The delights of the German, French and Italian vocabulary On some rather interesting terms – September 2019
In this column, author Adam Jacot de Boinod explores the weird and wonderful world of German, French and Italian vocabulary, and discovers some rather interesting terms. Let us take a look at what he has found.
TEXT: ADAM JACOT DE BOINOD | PHOTO © DREAMSTIME
In response to someone sneezing, the Germans say Gesundheit, ‘health to you’. The sneezer then responds Danke (‘thank you’). Sometimes other wishes are uttered at following sneezes, e.g. Zufriedenheit (‘contentment’), Reichtum (‘wealthiness’) or (humorously) Schönheit (‘beauty’). The German word Gesundheit has now passed into local English usage in areas with substantial German-speaking populations.
In Italian, one says Salute! meaning ‘[to your] health’
In French the usual response is à tes / vos souhaits which means ‘to your wishes’. If the same person sneezes again, one sometimes says à tes / vos amours, which means ‘to your loves’. If the same person sneezes a third time, then he/she responds to the original greeter saying et que les tiens / vôtres durent toujours, which means ‘and may yours last forever’. A more archaïc response would be Dieu te/vous bénisse (‘God bless you’). Santé (meaning ‘health’) is a common response in some French-speaking countries, including Switzerland.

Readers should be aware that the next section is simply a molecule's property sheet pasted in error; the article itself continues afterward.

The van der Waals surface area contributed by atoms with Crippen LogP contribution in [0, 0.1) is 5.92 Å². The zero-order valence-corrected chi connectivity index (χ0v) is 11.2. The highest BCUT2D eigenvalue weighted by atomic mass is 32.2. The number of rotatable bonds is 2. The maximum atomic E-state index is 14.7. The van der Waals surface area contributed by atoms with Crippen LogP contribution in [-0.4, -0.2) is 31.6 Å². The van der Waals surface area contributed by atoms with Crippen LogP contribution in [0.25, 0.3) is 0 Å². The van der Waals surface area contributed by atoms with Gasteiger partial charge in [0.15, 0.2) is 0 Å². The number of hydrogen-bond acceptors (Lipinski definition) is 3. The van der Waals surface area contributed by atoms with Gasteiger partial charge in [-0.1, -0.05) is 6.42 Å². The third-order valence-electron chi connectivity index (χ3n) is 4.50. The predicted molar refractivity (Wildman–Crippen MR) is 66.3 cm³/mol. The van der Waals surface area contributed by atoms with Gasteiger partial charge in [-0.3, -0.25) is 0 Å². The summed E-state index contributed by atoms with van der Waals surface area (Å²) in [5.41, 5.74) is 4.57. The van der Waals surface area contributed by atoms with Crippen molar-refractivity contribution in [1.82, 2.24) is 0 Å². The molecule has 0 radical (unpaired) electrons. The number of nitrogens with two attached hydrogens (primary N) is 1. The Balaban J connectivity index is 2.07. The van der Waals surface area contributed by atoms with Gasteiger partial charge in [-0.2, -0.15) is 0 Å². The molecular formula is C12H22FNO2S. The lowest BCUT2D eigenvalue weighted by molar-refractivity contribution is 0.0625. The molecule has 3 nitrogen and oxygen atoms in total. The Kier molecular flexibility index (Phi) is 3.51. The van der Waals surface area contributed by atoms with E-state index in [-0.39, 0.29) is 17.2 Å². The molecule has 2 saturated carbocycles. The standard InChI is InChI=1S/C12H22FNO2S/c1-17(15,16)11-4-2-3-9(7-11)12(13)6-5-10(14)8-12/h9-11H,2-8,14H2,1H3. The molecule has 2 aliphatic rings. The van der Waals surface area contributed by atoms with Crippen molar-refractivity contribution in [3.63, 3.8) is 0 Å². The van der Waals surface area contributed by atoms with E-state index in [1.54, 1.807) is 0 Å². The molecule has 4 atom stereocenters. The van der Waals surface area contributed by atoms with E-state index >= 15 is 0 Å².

French is highly imaginative in her adoption of phrases from their literal definition to be given a whole new metaphorical sense:
-faire du lèche-vitrines: to go window shopping (literally, to lick windows)
-remettre les pendules à l’heure: to re-align something (who is the boss, how we work, anything) (literally, to set the clocks at the right time again)
-c’est l’hôpital qui se moque de la charité: it’s the pot calling the kettle black (literally, it’s the hospital that mocks charity)
-être moche a caler des roués de corbillard: to be extremely ugly (literally, to be ugly enough to stop the wheels of a hearse)
Adam Jacot de Boinod worked on the first series of the BBC panel game QI for Stephen Fry. He is a British author having written three books about unusual words with Penguin Press.
Disclaimer: The views and opinions expressed in this column are those of the author and do not necessarily reflect the official policy or position of Scan Magazine Ltd.’
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